Price of new four-second Pony will make your eyes water

By Christopher Sawyer
The Virtual Driver

(July 29, 2017) Big news of the week? It’s that the 2018 Ford Mustang GT will do 0-60 mph in less than four seconds in Drag Strip mode, when powered by the revised 5.0-liter V8 mated to a $1,595 optional 10-speed automatic transmission and fitted with the Michelin Pilot Sport 4S tires that come with the available $3,995 Performance Pack.

That brings your sub-4.0 second Mustang up to $41,585, though this jumps to $45,280 when you add the MagneRide dampers that improve handling without killing the ride. Unfortunately, Ford makes base GT buyers dump the 300A Equipment Group for the $2,000 more expensive and luxurious 301A package. Silly.

The V8 is fitted with both high-pressure direct and low-pressure port fuel injection, and has seen a number of internal modifications that improve both output and fuel efficiency.

As a Ford engineer told me at the launch of the new 5.0, “We went into the boss’s office certain we could get 380 hp, and — as he gave us approval to move forward — he told us to hit 400 or forget it.”

Though they didn’t know at the time how they would hit the target, the 5.0 did launch with 400 horsepower. For 2018, that number has risen to 460 hp and 420 lb.-ft. of torque; a significant improvement over 2017’s 435 hp and 400 lb.-ft., and far above the engineers’ initial expectations.

The EcoBoost four-cylinder motor produces the same 310 horsepower as before, but torque output has increased from 320 to 350 lb.-ft. Order the 10-speed automatic and Performance Pack, engage the Drag Strip mode, and the 2.3-liter engine will propel the 2018 Mustang from 0-60 mph in less than five seconds. Unlike the V8-powered GT, the EcoBoost Mustang is slightly cheaper than before, starting at $25,585 instead of an even $26,000. (The GT’s price has risen $2,000.) Add in the optional transmission and Performance Pack, and this acceleration is yours for $29,475.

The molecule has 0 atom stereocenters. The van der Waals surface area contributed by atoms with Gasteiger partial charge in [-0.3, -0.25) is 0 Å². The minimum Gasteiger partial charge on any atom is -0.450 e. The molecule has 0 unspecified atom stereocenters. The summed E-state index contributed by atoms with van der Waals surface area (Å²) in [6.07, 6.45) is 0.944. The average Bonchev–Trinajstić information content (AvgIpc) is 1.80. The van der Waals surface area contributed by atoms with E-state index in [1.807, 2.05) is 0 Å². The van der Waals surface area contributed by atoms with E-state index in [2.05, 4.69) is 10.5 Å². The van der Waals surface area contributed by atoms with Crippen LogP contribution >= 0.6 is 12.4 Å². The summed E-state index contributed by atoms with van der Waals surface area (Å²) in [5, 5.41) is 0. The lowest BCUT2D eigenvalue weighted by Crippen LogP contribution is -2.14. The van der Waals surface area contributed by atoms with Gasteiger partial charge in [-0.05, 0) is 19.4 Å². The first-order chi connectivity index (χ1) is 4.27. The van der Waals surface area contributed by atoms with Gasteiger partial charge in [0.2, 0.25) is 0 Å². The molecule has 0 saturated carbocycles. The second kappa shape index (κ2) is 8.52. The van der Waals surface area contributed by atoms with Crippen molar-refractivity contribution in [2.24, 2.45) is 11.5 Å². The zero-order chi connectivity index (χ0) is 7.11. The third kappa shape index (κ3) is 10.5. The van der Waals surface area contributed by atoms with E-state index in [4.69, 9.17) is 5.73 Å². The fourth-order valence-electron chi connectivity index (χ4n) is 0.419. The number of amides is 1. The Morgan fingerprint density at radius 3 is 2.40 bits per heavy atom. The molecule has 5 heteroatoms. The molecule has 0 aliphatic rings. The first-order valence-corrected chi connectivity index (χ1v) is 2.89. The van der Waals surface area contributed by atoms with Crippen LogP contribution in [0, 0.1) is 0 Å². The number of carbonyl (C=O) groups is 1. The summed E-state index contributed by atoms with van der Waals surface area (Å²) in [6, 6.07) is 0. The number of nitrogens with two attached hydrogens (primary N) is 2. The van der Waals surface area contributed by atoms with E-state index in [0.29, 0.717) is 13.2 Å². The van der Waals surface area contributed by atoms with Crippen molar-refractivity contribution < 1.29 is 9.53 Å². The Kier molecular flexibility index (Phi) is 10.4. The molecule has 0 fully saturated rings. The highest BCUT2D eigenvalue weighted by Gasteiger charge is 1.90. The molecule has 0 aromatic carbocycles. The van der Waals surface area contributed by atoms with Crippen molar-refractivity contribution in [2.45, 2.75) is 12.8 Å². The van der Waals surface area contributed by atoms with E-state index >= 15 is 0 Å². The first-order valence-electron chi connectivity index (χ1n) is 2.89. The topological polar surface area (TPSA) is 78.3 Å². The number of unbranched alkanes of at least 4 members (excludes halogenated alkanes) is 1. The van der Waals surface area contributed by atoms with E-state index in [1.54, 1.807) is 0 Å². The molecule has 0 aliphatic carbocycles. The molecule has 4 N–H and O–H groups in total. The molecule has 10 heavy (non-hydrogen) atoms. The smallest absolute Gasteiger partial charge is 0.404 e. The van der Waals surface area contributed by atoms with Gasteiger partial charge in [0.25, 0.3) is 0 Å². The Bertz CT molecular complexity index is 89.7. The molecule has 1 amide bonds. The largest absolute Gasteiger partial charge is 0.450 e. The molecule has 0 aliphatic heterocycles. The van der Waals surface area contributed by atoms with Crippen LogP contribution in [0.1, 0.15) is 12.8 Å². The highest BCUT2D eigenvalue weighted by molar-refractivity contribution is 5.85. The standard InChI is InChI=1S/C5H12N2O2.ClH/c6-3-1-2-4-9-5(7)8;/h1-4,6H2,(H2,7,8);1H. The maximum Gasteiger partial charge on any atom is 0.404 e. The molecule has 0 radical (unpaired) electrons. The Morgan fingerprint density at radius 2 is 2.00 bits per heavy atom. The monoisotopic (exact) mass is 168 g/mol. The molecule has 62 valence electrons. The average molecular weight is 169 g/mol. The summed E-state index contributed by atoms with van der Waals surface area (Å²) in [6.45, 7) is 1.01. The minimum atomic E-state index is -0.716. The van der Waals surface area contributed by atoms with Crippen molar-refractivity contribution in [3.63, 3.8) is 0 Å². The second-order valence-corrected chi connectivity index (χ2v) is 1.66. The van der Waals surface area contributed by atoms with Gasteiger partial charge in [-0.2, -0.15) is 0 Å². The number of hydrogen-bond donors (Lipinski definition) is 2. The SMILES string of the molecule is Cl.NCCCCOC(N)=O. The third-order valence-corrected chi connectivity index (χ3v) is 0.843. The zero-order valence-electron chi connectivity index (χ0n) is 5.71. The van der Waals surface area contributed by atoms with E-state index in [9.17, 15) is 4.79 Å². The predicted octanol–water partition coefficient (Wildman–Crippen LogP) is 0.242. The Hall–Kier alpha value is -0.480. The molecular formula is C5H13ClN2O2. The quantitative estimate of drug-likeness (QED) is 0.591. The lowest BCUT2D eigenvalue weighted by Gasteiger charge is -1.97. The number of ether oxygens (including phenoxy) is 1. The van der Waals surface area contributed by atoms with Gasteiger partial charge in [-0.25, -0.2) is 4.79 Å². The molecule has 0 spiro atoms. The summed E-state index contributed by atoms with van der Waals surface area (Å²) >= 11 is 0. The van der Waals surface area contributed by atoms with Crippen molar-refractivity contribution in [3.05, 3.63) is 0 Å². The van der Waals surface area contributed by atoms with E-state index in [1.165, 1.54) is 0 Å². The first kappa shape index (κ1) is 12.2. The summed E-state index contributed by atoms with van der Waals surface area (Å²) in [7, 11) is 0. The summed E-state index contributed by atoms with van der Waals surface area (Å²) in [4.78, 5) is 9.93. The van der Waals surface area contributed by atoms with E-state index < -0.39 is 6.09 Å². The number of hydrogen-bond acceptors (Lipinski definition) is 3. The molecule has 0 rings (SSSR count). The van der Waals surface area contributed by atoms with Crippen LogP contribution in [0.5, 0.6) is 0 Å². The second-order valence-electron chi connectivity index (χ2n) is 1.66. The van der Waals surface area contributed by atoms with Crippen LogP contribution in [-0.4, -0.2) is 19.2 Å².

That’s an eye watering $12,110 less than a similarly equipped GT, in part because the Performance Pack costs just $2,495. Which means you can add the MagneRide dampers and a raft of other options before entering the GT’s area code.

You can get this performance in a convertible as well, but losing the roof adds a $5,500 premium. Which means an EcoBoost convertible starts at $31,085. Just don’t expect to buy a GT convertible for less than $44,595 as the GT is only available with the Premium Package. A morning spent playing on the 2018 Mustang configurator showed that it is surprisingly easy to get the GT into the $50,000 price range.

This shows not only how far the Mustang has traveled from its affordable performance roots, but begs the question of when Ford — or another automaker — will build an affordable, sexy, youth vehicle for a new generation. But that’s a topic for another time.

The Virtual Driver